Understanding the complete picture is hugely important in helping people and making the right referral if necessary. Those who score toward the depressed end of the BDI scale demonstrate weaker outcomes following knee replacement at 1 and 5 years (Brander, 2007). Dr. Liebenson makes an argument in Rehabilitation of the Spine, too, that the emotional state of the individual plays a profound role in the development of chronic pain, which means it is extremely valuable to screen whenever possible. A variety of tools and pre-screen questionnaires exist to help pick this information out so you can make the right choices.

It is also valuable to understand that both posture and emotion are linked and both impact each other. If one leads to the other and the transitive property is true, both mechanistic and psychological views still win, I just have a difficult time seeing them being as effective as both views combined. It is further evidence, too, that regardless of whose glasses you look through–operator or interator–it’s all the same system.

In months to come, there should be some good data emerging that looks at movement variability and its relationship to heart rate variability in healthy populations that may help guide monitoring and programming that allows a more complete picture and better treatment, too.

Carson Boddicker

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Leave a Comment »5 Comments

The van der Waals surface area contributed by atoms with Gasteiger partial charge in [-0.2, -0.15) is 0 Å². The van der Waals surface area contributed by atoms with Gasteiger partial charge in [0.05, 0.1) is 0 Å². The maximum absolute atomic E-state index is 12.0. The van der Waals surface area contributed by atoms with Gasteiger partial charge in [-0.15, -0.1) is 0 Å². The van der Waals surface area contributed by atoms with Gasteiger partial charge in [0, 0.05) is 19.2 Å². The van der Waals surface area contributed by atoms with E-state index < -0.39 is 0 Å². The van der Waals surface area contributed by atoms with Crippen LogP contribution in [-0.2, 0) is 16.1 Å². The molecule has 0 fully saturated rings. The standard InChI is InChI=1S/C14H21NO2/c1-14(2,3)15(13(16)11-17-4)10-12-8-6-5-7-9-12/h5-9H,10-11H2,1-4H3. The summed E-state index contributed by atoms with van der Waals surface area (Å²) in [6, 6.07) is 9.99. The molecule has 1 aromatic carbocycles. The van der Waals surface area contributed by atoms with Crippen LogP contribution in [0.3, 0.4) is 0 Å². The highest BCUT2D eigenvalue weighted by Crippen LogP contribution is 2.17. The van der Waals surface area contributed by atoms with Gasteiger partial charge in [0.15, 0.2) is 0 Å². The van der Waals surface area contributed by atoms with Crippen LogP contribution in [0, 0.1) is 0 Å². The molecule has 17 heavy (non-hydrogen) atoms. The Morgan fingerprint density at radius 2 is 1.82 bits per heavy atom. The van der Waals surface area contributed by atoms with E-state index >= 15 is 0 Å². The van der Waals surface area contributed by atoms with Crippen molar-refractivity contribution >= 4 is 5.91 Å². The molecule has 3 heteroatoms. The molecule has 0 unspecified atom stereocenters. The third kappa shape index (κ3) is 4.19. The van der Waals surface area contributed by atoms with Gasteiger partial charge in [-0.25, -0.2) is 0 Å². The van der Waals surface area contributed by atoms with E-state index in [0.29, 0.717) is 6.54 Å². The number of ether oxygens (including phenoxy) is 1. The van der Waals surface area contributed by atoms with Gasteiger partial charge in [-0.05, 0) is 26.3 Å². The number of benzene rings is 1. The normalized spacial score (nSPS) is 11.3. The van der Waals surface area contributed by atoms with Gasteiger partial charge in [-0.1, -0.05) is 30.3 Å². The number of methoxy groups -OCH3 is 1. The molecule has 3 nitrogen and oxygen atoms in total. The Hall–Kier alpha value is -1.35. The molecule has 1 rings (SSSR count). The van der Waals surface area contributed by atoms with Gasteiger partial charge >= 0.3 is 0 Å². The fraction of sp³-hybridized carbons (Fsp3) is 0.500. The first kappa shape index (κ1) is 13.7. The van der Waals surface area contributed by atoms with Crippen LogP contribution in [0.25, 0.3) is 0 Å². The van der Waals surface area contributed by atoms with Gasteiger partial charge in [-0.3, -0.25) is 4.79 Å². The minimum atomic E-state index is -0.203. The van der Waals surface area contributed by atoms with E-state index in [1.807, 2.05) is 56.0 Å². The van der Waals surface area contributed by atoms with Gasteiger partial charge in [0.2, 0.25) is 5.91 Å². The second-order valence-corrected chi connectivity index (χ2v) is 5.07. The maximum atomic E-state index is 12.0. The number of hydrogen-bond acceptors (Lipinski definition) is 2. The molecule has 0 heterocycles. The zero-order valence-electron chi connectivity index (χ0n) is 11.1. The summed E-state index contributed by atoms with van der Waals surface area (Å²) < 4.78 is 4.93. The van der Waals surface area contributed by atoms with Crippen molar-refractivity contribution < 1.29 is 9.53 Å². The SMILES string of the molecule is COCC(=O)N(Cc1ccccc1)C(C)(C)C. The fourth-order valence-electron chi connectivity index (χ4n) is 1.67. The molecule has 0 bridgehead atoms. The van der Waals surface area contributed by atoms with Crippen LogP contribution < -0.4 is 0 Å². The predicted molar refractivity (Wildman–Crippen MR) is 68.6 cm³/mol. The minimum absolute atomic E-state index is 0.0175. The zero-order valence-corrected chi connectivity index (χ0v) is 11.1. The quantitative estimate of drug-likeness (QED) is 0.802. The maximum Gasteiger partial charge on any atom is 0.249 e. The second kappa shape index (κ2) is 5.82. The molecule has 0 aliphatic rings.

• Patrick Ward February 7, 2011

    Good stuff!

    A lot of this is very similar to Latey’s upper and lower fist type postures which discuss posture as it relates to psychological states (see Chaitow/Delany Clinical Applications of Neuromusuclar Techniques Vol 1 (I believe) for more info).

    With someone suffering an injury or long standing pain or movement issues, I always find myself noting their emotional state when they talk about their problem with me as high amount of depression and anxiety can influence their level of stress resistance and potentially their ability to recover.


  • Carson Boddicker February 7, 2011


    I no longer think this stuff is something that we can ignore. I’m all for a thorough assessment, but I think more and more objectivity gets in the way of subjectivity. Objectively, I think we may actually have another argument for HRV assessment in the process as well as screen-out questionnaires.


  • Lance Goyke February 8, 2011

    Patrick, I was going to mention something similar. It seems like a real chicken and the egg situation, just as we see with over-breathing and anxiety. One causes the other which causes the other…

    Carson, I think you’re very right about objectivity. I think trying to quantify a patient’s emotional state would be way more work than is necessary. A subjective assessment of their mood would be simple enough, and single blind as well.


  • Carson Boddicker February 23, 2011


    You can objectively assess their emotional state quite easily and reliably with the appropriate paperwork. It can be done simply and as little as 4 questions depending on what specific scale you’d like to use. To me, the inclusion of 4 simple questions in a manual therapist’s bag is a no-brainer.

    Carson Boddicker